It is inevitable that at some point in any small business owner’s life they will ask themselves the question “what is my business worth?” The answer is far from simple. As self-employed baby-boomers begin to plan their retirements and the ultimate succession of their wealth to the next generation they often wonder what their small businesses can be sold for in the open market; or if their businesses can even be sold at all. The reality is that there are a multitude of factors that come into play when valuing and selling a small business, however there are certain characteristics that can increase the value of your business and others that can decrease the value.

Private businesses with positive earnings are typically valued using a multiple of their maintainable cash flow. This would indicate that a business with a higher maintainable cash flow will fetch a higher price from a buyer. The top three desirable characteristics in a private business are:


  1. Ensuring the continuity of the business post-transaction through the retention of key customer and supplier accounts
  2. A strong management team in place to support the transition of ownership
  3. A strong and healthy balance sheet


One major characteristic that causes a business to have a lower value in comparison with other similar small businesses is the degree of owner involvement in the day to day operations. If all of the key skills and relationships reside solely with the owner, a purchaser will assign a lower value as the company will lose access to these skills and relationships once the owner exits.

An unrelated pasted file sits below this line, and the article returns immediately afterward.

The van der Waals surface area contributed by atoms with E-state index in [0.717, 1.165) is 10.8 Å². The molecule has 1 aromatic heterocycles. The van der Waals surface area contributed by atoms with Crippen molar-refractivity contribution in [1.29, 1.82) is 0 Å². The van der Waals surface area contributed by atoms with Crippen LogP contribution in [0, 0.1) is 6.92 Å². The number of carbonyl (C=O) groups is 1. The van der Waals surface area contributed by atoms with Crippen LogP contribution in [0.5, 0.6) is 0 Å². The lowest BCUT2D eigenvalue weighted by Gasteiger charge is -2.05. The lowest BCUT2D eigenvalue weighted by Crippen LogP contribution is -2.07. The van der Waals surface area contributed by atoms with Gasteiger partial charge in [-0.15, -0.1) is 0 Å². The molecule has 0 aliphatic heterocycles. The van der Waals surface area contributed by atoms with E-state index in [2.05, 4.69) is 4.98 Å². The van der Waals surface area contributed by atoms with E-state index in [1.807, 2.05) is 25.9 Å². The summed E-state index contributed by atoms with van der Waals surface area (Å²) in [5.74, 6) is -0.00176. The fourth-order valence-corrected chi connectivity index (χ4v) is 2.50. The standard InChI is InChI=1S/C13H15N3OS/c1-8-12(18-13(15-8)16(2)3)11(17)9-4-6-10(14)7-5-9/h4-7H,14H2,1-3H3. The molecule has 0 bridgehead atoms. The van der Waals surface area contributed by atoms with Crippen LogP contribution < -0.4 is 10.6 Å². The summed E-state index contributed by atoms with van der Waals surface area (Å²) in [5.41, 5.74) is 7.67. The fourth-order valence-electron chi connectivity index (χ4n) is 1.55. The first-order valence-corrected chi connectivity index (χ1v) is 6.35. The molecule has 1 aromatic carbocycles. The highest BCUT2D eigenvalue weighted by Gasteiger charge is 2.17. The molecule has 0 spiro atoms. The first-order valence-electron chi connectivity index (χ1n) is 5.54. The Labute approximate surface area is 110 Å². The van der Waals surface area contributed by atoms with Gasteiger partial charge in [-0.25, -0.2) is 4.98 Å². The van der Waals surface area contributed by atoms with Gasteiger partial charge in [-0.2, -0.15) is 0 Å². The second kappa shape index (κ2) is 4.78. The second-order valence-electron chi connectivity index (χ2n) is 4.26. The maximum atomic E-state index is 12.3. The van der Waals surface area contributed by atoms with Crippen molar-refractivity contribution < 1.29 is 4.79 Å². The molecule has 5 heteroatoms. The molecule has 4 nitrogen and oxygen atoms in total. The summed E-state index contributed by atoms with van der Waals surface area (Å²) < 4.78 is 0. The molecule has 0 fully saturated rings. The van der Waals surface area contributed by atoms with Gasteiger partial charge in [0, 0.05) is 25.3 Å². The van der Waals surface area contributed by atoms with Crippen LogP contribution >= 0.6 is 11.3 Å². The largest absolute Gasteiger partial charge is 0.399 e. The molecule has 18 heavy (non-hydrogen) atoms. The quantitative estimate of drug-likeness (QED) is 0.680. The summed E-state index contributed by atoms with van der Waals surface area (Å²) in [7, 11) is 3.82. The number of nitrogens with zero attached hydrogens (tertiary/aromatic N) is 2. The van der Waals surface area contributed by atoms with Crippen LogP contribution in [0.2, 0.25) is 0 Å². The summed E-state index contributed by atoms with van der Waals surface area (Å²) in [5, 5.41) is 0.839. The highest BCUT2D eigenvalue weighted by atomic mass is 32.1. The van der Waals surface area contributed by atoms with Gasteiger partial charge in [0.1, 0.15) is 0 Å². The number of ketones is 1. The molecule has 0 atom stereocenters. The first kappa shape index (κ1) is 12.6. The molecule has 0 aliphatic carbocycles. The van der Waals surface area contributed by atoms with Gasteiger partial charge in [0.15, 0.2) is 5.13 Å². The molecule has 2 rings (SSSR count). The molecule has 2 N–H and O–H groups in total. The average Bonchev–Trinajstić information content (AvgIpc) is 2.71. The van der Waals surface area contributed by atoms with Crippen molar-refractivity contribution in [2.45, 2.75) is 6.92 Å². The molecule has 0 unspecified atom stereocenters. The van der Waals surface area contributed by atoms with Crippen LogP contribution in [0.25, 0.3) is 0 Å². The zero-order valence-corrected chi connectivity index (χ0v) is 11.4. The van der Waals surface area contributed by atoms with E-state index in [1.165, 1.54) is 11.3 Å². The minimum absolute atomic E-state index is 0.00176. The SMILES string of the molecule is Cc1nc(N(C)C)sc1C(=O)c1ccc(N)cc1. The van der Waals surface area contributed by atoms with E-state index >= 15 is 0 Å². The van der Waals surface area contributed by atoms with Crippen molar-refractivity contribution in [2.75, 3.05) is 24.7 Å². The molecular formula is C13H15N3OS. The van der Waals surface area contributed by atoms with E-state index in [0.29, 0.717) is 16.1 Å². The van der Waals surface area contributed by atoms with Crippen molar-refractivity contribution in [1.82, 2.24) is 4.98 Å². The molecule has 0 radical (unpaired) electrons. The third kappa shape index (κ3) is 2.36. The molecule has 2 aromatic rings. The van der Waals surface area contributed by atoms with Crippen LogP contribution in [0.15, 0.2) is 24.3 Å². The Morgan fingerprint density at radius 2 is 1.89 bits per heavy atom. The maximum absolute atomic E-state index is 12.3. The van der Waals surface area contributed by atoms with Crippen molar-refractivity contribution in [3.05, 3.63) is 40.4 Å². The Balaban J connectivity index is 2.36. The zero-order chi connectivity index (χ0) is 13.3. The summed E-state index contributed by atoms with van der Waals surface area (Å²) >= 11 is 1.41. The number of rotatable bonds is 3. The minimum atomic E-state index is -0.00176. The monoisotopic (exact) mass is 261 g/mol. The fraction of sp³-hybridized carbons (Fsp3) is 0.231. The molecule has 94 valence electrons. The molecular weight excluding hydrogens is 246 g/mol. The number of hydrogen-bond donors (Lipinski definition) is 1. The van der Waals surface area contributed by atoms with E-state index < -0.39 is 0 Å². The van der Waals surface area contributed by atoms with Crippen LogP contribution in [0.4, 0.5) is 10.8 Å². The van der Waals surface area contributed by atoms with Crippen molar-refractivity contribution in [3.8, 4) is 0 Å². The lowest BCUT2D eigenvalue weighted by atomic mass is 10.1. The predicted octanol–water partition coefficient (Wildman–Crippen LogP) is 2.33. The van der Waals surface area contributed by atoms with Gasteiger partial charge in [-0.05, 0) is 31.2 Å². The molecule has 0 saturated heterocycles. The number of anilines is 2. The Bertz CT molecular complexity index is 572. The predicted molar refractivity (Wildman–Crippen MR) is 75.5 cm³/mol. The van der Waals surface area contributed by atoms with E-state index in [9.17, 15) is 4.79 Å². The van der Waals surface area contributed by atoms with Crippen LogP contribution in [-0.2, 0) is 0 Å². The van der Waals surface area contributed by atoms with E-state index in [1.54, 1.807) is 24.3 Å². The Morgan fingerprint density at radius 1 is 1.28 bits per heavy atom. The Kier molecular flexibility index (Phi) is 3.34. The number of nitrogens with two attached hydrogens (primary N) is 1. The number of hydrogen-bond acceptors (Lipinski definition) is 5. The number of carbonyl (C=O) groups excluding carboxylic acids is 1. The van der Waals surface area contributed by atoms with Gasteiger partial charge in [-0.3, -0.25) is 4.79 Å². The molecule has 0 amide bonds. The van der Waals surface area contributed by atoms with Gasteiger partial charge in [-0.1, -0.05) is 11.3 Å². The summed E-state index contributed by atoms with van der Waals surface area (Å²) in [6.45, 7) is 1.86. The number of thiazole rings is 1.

In order to sell your business the purchaser must have some guarantee that the business will continue to be as profitable as it was in the past. If the skills and connections of the old owner-manager are the lifeblood of the business then transitioning the business to a new owner may be extremely difficult if not impossible. This is why it may be easier to sell a gas station than a small law firm. The gas station is a turn-key operation, no one goes to a gas station because they like or trust the owner. Contrast that with a small law firm, there is no guarantee that the old lawyer’s clients will continue to do business with the new lawyer once the old lawyer has left.

Selling your small business can be a long and difficult endeavor. Most successful sales are pre-planned far in advance and allow for a smooth transition of ownership. Unlike purchasing and selling a stock in the financial markets the purchase, sale, and eventual transition of a private business to a new owner should be carefully planned and executed using an experienced team of competent advisors.


At Campanella McDonald LLP we have helped numerous small business owners price their businesses with the use of our Chartered Business Valuator and financial advisory department. Feel free to contact us for more information.